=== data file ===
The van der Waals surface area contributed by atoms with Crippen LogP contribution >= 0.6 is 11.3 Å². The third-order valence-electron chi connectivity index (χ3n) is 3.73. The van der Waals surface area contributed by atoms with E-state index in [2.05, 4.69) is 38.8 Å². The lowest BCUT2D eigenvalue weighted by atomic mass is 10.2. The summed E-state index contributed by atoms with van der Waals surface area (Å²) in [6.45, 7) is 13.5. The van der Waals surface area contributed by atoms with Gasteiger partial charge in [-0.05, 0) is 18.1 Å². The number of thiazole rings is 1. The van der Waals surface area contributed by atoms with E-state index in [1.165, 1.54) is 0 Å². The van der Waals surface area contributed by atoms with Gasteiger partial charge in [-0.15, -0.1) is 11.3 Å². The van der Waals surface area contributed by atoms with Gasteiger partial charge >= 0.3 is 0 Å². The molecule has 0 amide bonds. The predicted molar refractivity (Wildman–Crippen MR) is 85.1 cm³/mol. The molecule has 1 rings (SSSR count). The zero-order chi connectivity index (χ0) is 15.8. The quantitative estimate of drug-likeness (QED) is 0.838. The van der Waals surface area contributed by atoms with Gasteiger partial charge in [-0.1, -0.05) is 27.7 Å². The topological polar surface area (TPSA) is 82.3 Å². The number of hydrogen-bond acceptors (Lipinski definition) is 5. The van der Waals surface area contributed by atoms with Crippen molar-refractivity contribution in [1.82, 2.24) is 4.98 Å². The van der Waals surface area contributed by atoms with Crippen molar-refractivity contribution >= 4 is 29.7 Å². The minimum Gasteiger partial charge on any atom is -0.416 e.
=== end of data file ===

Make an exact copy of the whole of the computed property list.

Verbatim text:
The van der Waals surface area contributed by atoms with Crippen LogP contribution >= 0.6 is 11.3 Å². The third-order valence-electron chi connectivity index (χ3n) is 3.73. The van der Waals surface area contributed by atoms with E-state index in [2.05, 4.69) is 38.8 Å². The lowest BCUT2D eigenvalue weighted by atomic mass is 10.2. The summed E-state index contributed by atoms with van der Waals surface area (Å²) in [6.45, 7) is 13.5. The van der Waals surface area contributed by atoms with Gasteiger partial charge in [-0.05, 0) is 18.1 Å². The number of thiazole rings is 1. The van der Waals surface area contributed by atoms with E-state index in [1.165, 1.54) is 0 Å². The van der Waals surface area contributed by atoms with Gasteiger partial charge in [-0.15, -0.1) is 11.3 Å². The van der Waals surface area contributed by atoms with Gasteiger partial charge >= 0.3 is 0 Å². The molecule has 0 amide bonds. The predicted molar refractivity (Wildman–Crippen MR) is 85.1 cm³/mol. The molecule has 1 rings (SSSR count). The zero-order chi connectivity index (χ0) is 15.8. The quantitative estimate of drug-likeness (QED) is 0.838. The van der Waals surface area contributed by atoms with Gasteiger partial charge in [-0.1, -0.05) is 27.7 Å². The topological polar surface area (TPSA) is 82.3 Å². The number of hydrogen-bond acceptors (Lipinski definition) is 5. The van der Waals surface area contributed by atoms with Crippen molar-refractivity contribution in [1.82, 2.24) is 4.98 Å². The van der Waals surface area contributed by atoms with Crippen molar-refractivity contribution >= 4 is 29.7 Å². The minimum Gasteiger partial charge on any atom is -0.416 e.